Challenging the collective imaginary of migration

Gomis, Elsa (2021) Challenging the collective imaginary of migration. Doctoral thesis, University of East Anglia.

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Close your eyes for a moment and focus on the image that emerges when you hear the word ‘refugee’. My thesis deals with the collective imaginary attached to contemporary migrations. It aims to explore its foundations in Western visual culture and its impact on migratory policies. The notion of visual culture is considered broadly, to include media photographs, art, and fashion productions, as well as data visualisations ranging from infographics to cartographies. At the core of these images, the semiotic element of the motif is understood as being key in the genealogy of images that explains the success of the narrow range of mainstream photographs encapsulating the refugees. Emanating from Google Images, these images are arranged into typologies. The narrow range of motifs that can be found in these mainstream images is analysed in the light of the resemblance relationship between images and migrants suggested by art historian W.J.T Mitchell. The resonance of these images with the Western economic system and historical background leads to a consideration of the distribution of roles in European societies as a reflection on the distribution of roles in European films. From there, the film industry will serve as a cognitive framework for thinking about border regimes. The focus of this doctoral research is the 2015 so-called ‘crisis’ in the Mediterranean, but its conclusion encompasses more recent events, such as the Covid-19 pandemic and the Black Lives Matter movement, whose repercussions impact contemporary depictions of refugees.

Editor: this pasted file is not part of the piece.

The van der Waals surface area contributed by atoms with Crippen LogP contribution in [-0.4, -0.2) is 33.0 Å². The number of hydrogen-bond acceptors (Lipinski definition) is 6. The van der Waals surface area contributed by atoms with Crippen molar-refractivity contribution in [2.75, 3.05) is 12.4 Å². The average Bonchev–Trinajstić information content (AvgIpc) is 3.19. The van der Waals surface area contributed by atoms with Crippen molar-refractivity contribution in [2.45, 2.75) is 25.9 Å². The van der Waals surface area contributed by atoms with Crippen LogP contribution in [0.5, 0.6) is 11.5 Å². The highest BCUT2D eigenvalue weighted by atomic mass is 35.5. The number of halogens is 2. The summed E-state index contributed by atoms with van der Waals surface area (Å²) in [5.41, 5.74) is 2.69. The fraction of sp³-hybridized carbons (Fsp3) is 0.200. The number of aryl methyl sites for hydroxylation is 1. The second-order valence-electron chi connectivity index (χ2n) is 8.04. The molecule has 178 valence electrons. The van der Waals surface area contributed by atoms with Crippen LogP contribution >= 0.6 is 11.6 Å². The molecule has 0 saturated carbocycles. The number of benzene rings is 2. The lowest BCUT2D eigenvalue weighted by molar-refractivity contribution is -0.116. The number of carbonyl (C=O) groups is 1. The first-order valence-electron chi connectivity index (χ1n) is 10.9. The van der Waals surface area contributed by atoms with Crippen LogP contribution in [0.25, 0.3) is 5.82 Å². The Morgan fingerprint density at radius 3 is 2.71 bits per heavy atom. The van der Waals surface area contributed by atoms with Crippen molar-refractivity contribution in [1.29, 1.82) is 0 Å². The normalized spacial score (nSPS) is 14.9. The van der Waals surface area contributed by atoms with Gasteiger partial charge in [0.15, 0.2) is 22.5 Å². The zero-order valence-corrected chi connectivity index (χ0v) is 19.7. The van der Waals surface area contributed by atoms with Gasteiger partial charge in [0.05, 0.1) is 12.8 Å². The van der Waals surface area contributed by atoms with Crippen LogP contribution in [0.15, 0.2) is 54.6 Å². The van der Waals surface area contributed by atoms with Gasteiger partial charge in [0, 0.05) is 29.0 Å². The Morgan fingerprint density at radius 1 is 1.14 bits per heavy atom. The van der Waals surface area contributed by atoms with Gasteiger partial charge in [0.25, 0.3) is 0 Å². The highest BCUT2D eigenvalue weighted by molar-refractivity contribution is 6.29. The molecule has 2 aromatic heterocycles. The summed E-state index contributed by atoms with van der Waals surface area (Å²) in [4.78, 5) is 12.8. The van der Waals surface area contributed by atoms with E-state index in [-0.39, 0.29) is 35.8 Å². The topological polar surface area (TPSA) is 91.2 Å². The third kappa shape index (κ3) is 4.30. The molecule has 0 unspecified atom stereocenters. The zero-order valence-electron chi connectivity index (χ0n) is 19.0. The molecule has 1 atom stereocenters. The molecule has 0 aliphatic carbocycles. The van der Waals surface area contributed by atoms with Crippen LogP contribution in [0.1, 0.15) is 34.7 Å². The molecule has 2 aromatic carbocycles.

The present dissertation is part of a Critical PhD by Practice in Film Studies but also relies on refugee studies, visual studies, and art history. The People Behind the Scenes, a 77-minute film, is an integral part of this research. Both components of this research can be read and watched separately, but they must be considered jointly to appreciate the study to its full extent. This research is conceived as a practice, involving the creative visual productions of myself, as author, and as a constant self-reflection of my personal conditioning, as a white Western woman bearing a family history of migration linked to the French colonial past.

Migration – Images – Collective Imaginary – Mediterranean – Critical PhD by Practice – Media

Item Type: Thesis (Doctoral)
Faculty \ School: Faculty of Arts and Humanities > School of Art, Media and American Studies
Depositing User: Chris White
Date Deposited: 05 Jul 2022 12:41
Last Modified: 05 Jul 2022 12:41


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